We had planned a day or two stopover in Port Townsend so that our sailmaker, Carol Hasse, could look over our sails and make any necessary repairs.  As it turned out, the needed repairs were more extensive than we thought, and the weather was not good for going the rest of the way down the coast.  So we made plans to get from Port Townsend back to Hillsboro.  It involved 7 different conveyances: Jefferson County Transit to Poulsbo; Kitsap County Transit to Winslow, Washington State Ferries to Seattle, walk to the train station, Amtrak to Portland, local bus to the Max train in downtown Portland, Max to Hillsboro, and finally a taxi back to our rental house.  Whew – all that took only 12 hours. 

When we went back to Port Townsend last Wednesday, we had the luxury of being transported by Sid and Julie Blachford – long time friends who sail on their catamaran Classicat in the Carribean during the winter.  Sid volunteered to crew for us down the coast and Julie volunteered to do transportation.  Thank you, Sid & Julie!

Hasse and Company were in a race to see if they could finish the essential repairs to the sails before we had to leave (due to tide and daylight considerations).  They made the deadline, and we were off to Neah Bay.  There’s a nice new marina at Neah Bay, but this time of year it has only fishing boats and a few transient yachts making the same trip as us.  The marina is in the Indian reservation, and the only local industry appears to be salmon fishing and a bit of down-at-the ears tourism.  Last time we were there we watched a crew of young men practicing rowing, but there was no evidence of that sort of activity this time.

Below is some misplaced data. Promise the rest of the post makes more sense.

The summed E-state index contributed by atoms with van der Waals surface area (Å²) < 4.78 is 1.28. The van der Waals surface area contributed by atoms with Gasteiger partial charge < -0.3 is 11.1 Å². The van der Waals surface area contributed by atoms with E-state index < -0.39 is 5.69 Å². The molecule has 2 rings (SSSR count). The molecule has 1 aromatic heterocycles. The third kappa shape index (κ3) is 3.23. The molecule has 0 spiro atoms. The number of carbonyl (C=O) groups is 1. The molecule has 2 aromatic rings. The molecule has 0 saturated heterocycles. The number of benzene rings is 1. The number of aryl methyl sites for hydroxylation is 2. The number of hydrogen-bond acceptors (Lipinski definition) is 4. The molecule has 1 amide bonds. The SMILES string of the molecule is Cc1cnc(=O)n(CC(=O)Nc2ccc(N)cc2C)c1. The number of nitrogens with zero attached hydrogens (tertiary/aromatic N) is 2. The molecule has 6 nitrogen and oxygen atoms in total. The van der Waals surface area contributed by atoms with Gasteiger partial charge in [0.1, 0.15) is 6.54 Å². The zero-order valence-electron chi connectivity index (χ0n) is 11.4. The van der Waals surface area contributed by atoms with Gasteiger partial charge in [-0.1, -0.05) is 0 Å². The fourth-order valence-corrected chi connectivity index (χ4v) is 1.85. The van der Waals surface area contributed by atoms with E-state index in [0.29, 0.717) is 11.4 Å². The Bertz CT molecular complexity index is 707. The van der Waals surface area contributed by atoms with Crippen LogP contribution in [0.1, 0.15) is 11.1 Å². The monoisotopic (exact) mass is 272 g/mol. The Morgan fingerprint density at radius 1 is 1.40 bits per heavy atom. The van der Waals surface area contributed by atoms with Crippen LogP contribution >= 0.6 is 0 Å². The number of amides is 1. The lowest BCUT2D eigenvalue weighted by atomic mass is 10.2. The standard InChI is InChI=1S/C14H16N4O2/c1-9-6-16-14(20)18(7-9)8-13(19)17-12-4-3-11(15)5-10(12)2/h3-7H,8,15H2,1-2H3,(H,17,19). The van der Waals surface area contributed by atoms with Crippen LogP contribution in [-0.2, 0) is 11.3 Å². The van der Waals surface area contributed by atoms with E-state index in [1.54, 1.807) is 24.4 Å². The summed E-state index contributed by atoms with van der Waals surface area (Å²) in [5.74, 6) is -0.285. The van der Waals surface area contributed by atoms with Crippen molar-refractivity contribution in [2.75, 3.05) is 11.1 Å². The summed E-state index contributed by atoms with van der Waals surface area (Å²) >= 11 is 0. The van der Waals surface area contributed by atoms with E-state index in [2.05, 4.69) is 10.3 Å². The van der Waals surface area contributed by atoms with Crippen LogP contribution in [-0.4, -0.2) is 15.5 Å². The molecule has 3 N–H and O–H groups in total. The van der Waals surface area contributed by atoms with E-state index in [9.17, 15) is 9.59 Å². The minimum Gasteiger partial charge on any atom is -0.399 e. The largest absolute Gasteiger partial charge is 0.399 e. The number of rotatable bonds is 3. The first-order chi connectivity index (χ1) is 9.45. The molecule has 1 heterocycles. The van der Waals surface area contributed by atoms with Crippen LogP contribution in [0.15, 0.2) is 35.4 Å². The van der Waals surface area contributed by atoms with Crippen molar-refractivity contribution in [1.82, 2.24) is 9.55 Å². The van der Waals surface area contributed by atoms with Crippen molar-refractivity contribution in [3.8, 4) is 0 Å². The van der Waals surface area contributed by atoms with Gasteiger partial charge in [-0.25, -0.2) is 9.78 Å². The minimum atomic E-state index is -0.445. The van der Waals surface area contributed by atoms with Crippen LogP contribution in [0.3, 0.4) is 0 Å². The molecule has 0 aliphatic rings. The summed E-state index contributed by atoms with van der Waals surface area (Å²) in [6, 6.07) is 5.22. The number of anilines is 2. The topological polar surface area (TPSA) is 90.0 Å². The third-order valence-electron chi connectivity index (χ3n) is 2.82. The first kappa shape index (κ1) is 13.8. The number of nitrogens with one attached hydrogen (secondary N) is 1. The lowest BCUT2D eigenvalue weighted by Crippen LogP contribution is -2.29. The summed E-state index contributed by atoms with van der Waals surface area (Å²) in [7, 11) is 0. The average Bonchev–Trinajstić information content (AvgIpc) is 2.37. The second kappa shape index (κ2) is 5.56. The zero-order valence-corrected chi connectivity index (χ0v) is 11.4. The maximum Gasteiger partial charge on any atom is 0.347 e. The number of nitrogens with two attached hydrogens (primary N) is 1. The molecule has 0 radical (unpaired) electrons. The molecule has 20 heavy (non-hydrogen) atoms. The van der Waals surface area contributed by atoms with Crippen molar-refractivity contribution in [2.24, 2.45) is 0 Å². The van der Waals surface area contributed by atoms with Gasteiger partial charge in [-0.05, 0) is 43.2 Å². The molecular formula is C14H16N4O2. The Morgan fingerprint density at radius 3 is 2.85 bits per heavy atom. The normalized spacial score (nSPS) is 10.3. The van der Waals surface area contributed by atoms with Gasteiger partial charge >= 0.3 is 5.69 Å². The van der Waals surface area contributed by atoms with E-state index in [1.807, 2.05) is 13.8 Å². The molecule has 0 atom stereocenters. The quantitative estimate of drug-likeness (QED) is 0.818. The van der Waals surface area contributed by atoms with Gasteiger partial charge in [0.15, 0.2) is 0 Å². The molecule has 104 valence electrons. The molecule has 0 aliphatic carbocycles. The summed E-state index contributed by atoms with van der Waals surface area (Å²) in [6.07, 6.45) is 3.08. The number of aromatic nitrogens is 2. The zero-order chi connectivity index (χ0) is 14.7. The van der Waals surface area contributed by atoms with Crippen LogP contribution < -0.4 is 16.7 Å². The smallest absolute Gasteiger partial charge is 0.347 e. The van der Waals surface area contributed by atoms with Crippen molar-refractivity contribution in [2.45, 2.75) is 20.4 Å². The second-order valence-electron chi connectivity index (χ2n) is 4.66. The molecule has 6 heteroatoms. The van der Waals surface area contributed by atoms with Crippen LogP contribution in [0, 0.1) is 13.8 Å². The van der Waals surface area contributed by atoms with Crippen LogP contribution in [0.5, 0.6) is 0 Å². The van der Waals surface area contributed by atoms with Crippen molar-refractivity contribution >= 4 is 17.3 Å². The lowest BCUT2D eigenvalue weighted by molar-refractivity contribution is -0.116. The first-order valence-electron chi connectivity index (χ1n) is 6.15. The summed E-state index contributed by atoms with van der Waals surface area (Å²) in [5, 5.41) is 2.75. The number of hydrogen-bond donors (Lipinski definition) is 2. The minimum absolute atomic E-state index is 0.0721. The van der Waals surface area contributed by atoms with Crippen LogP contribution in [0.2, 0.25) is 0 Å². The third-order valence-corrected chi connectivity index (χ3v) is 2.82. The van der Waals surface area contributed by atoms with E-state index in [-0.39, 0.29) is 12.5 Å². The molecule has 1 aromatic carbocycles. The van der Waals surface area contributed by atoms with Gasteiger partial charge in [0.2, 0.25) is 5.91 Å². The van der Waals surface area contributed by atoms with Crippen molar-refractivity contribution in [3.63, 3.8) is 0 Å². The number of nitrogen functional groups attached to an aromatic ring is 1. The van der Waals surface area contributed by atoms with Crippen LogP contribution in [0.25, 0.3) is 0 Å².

We left early the next morning for the approximately 24 hour passage to the mouth of the Columbia River.  We had to time it fairly precisely because we didn’t want to arrive in the dark, nor did we want to arrive before slack water.  At the same time, we had to get Sid to the Astoria dock by 9:00 a.m. because he and Julie had theater tickets for that afternoon.  As it happens, the weather was so calm we motored the whole way, and we were able to calibrate the arrival at the Astoria marina for exactly 9:00 a.m.